No matter what kind of pet you have, you’ve got to take steps to help them keep clean. Even rabbits!

But there’s some controversy circulating over whether or not you should actually give a rabbit a bath.

Some people say that rabbits are fastidiously clean and don’t need them. Others say that giving a rabbit a bath can actually be harmful or even fatal!

What’s the real story? Can you give your bunny a bath?

Yes, you can bathe a bunny, but you must do so cautiously. Rabbits easily suffer from shock when immersed which can prove fatal, and accidents during bathing can easily result in injuries.

If you’re going to give a bunny a bath, you’ve got to do it right and take all precautions to prevent accident and it keep the bunny from panicking or going into shock.

It’s also true that rabbits, like cats, tend to stay fastidiously clean and they don’t need baths as often as other animals. Keep reading and I’ll tell you everything you need to know…

Can a Bath Kill a Bunny?

Yes, it can. Rabbits are extremely vulnerable to shock when they go into the water.

Cool temperatures will easily send a rabbit into hypothermia, and their general fear of water can stress them out to the point where they hyperventilate and basically collapse.

Together, these two effects can prove fatal.

Something else to consider is a rabbit may suffer from and even die from hypothermia a good while later after the bath is over: their dense fur takes a long time to dry out, and combined with their thin skin a rabbit can get chilled easily.

If you want to safely give your rabbit a bath, you’ve got to do it right and take all necessary precautions. More on that in a bit.

Won’t Bunnies Get Dirty and Smelly without a Bath?

Yes, they can, especially if they’ve got diarrhea or are living in really filthy conditions. But aside from those two things, rabbits actually stay surprisingly clean.

Much like cats, rabbits spend an awful lot of time engaging in grooming behavior, getting dirt and debris off of their fur, and keeping themselves more or less fresh and tidy.

This isn’t to say that your rabbit never needs attention from you in order to stay clean and hygienic, but they definitely don’t get as dirty as most people think (assuming you’re taking care of their surroundings).

You Can Keep Your Bunny Clean without a Full Bath

More importantly, it is possible to practically keep your rabbit clean, hygienic and fresh without exposing them to the dangers of an actual bath.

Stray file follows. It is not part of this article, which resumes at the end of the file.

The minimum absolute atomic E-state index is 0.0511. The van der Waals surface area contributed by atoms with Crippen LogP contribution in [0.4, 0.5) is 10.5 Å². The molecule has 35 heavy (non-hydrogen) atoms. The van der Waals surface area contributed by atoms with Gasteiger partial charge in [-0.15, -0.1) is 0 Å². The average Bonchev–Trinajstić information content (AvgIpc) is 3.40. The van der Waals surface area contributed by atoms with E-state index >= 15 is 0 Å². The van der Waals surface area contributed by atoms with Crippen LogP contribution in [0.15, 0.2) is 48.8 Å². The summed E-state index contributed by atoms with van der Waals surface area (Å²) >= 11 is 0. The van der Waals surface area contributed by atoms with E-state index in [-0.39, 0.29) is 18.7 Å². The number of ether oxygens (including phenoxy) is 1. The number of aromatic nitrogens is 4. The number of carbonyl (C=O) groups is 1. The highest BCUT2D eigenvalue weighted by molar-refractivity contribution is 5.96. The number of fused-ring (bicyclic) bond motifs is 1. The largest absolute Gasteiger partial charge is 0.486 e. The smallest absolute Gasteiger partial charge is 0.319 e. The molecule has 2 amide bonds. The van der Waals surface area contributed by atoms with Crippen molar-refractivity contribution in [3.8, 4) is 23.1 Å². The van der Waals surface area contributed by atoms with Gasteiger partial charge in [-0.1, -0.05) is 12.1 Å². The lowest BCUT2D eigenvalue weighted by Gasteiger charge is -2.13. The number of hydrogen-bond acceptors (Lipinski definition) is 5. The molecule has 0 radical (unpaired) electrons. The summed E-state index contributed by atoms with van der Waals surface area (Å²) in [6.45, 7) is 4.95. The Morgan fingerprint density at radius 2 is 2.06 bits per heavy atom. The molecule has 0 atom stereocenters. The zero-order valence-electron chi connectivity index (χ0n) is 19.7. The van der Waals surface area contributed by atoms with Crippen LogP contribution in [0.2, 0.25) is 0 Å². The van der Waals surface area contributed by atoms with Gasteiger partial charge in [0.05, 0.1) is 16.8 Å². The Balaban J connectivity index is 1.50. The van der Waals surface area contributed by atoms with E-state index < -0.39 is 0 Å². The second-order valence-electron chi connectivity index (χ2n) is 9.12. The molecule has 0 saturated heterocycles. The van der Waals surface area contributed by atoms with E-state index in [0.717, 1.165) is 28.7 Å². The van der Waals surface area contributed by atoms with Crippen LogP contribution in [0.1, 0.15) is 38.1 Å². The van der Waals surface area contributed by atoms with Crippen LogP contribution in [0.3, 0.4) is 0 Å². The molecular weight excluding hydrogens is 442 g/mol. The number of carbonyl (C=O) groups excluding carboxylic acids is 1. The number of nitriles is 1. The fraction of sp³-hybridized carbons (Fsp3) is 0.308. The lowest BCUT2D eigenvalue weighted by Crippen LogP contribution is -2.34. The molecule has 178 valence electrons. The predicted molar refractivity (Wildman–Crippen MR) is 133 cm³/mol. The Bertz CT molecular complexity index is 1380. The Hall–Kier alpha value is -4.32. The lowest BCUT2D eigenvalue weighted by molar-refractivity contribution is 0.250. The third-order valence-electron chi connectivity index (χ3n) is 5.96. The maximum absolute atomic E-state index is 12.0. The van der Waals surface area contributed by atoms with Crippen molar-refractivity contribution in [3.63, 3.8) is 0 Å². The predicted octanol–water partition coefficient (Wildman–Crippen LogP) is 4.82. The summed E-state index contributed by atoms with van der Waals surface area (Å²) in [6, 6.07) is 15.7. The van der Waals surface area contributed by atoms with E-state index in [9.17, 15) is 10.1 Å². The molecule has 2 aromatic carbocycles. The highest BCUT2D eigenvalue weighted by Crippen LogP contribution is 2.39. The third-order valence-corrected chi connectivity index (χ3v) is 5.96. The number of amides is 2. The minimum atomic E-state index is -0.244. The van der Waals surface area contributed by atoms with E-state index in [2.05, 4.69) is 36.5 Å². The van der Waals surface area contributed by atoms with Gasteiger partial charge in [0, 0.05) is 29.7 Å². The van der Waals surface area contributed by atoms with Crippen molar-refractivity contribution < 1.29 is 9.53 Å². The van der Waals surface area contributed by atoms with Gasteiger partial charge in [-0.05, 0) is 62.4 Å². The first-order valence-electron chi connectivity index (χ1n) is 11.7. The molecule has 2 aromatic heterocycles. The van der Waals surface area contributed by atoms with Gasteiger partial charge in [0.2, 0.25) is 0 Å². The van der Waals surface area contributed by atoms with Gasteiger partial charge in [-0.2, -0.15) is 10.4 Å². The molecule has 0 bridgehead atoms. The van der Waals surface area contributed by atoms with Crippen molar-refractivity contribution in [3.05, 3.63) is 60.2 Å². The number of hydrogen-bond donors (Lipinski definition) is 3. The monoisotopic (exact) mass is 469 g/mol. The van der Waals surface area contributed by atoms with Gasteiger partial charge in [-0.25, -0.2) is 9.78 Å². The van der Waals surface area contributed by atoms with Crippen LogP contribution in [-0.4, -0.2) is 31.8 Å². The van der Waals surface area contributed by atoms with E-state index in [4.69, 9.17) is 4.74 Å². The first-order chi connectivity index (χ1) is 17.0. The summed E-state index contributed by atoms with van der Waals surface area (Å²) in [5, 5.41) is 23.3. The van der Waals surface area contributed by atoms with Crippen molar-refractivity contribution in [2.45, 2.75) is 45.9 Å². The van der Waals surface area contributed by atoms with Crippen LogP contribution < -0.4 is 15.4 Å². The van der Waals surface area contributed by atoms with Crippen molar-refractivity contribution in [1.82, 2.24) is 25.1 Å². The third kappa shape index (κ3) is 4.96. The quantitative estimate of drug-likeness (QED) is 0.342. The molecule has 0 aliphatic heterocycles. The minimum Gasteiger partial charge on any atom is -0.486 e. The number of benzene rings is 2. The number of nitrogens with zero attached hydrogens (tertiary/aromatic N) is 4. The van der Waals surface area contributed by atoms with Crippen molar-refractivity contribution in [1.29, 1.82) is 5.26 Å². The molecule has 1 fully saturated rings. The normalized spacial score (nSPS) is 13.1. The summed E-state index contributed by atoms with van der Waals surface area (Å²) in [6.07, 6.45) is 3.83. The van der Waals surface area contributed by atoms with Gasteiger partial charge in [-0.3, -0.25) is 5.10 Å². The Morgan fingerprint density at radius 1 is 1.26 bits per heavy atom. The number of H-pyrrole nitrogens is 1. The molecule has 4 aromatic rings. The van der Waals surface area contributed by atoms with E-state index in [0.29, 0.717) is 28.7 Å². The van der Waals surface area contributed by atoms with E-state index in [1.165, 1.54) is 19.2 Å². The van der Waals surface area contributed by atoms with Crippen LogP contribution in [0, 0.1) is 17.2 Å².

This will be much easier and safer for the rabbit, and also quicker and easier for you, so it is a win-win.

The easiest way to do this is simply to spot-clean your rabbit with a warm, moist cloth.

This lets you tackle trouble areas without precipitously lowering a rabbit’s body temperature or soaking their fur from head to tail.

And much of the time, simply brushing out your rabbit with an appropriate comb is enough to help them stay fresh.

A good rule of thumb is to brush them regularly and it makes sure you keep their cage or pen totally clean and let your rabbit do the rest, resorting to a spot cleaning only when they really need it.

What is a Dry Bath for Rabbits?

One of the very best options for keeping your rabbit scrupulously clean, if you don’t want to let them handle it themselves, is to give them a dry bath.

A dry bath, sometimes called a dust bath, is it similar to the practice that chinchillas engage in although you need a different product for rabbits.

All you need to do is get your hands on some talc-free baby powder or cornstarch and a good comb or brush that is suitable for rabbit fur.

Taking care of to avoid getting any of the dust around the mouth or nose of your rabbit, you can massage the dust into your rabbit’s fur and then brush it out.

You can then use a clean, dry cloth to wipe them down when you’re done to clean up the excess dust.

This works wonders for keeping your rabbit smelling completely fresh, and in conjunction with their own grooming, will all but completely eliminate the need for a traditional bath except in the case where they get truly filthy.

Sometimes, though, that latter outcome is unavoidable. I will tell you how to give your rabbit a bath safely if it comes to that in the following section.

If You Have to Bathe Your Rabbit You Must Be Careful

It’s far easier to harm your rabbit when bathing than you might think. Do the following to reduce risks and make sure that your bunny’s bath time is a reasonably pleasant and safe experience…

1. Use Lukewarm Water

This will prevent your rabbit from chilling and then going into hypothermia.

2. Only Put an Inch or Two of Water in the Tub

You never, ever want your money to feel like he has to swim for it or that the water could be over his head. Rabbits generally detest getting in the water anyway, and deep water will easily panic them.

3. Place a Towel or Pad in the Tub

If your bunny has secure footing and isn’t slipping, he will be a lot calmer. If he starts to slip, he will panic and try to jump out.

4. Stir Bunny-safe Shampoo into the Water

Only use specially formulated bunny-safe shampoo for bath time. Other formulations and human shampoo are going to be way too harsh on their fur and more importantly on their skin.

Don’t put the shampoo directly on the rabbit, and instead swirl it into the water to make a sort of bubble bath.

5. Change Out Water to Rinse

Drain and replace the water with fresh water for rinsing following the same process above…

6. Carefully Blow-Dry on Low

With your bunny rinsed, blot off as much water as you can with a towel and then carefully blow dry them with a blow dryer set to low. Be careful not to burn your rabbit’s sensitive skin.

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